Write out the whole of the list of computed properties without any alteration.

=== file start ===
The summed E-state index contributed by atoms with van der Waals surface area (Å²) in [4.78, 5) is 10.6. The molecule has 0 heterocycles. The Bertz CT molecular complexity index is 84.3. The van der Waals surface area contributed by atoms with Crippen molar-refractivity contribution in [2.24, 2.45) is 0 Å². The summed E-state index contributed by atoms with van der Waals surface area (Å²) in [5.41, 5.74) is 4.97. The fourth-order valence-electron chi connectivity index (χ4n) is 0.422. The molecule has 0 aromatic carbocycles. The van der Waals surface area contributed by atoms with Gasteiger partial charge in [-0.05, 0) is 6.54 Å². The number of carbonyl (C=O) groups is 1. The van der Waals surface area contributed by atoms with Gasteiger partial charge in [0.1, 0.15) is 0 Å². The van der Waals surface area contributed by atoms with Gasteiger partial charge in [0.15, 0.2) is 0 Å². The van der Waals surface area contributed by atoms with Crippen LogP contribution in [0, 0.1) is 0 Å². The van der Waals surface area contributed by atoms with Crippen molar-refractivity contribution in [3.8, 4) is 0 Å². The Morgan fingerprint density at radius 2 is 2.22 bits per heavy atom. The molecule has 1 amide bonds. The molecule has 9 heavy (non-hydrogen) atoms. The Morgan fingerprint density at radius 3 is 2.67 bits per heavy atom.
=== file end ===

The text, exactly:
The summed E-state index contributed by atoms with van der Waals surface area (Å²) in [4.78, 5) is 10.6. The molecule has 0 heterocycles. The Bertz CT molecular complexity index is 84.3. The van der Waals surface area contributed by atoms with Crippen molar-refractivity contribution in [2.24, 2.45) is 0 Å². The summed E-state index contributed by atoms with van der Waals surface area (Å²) in [5.41, 5.74) is 4.97. The fourth-order valence-electron chi connectivity index (χ4n) is 0.422. The molecule has 0 aromatic carbocycles. The van der Waals surface area contributed by atoms with Gasteiger partial charge in [-0.05, 0) is 6.54 Å². The number of carbonyl (C=O) groups is 1. The van der Waals surface area contributed by atoms with Gasteiger partial charge in [0.1, 0.15) is 0 Å². The van der Waals surface area contributed by atoms with Gasteiger partial charge in [0.15, 0.2) is 0 Å². The van der Waals surface area contributed by atoms with Crippen LogP contribution in [0, 0.1) is 0 Å². The van der Waals surface area contributed by atoms with Crippen molar-refractivity contribution in [3.8, 4) is 0 Å². The Morgan fingerprint density at radius 2 is 2.22 bits per heavy atom. The molecule has 1 amide bonds. The molecule has 9 heavy (non-hydrogen) atoms. The Morgan fingerprint density at radius 3 is 2.67 bits per heavy atom.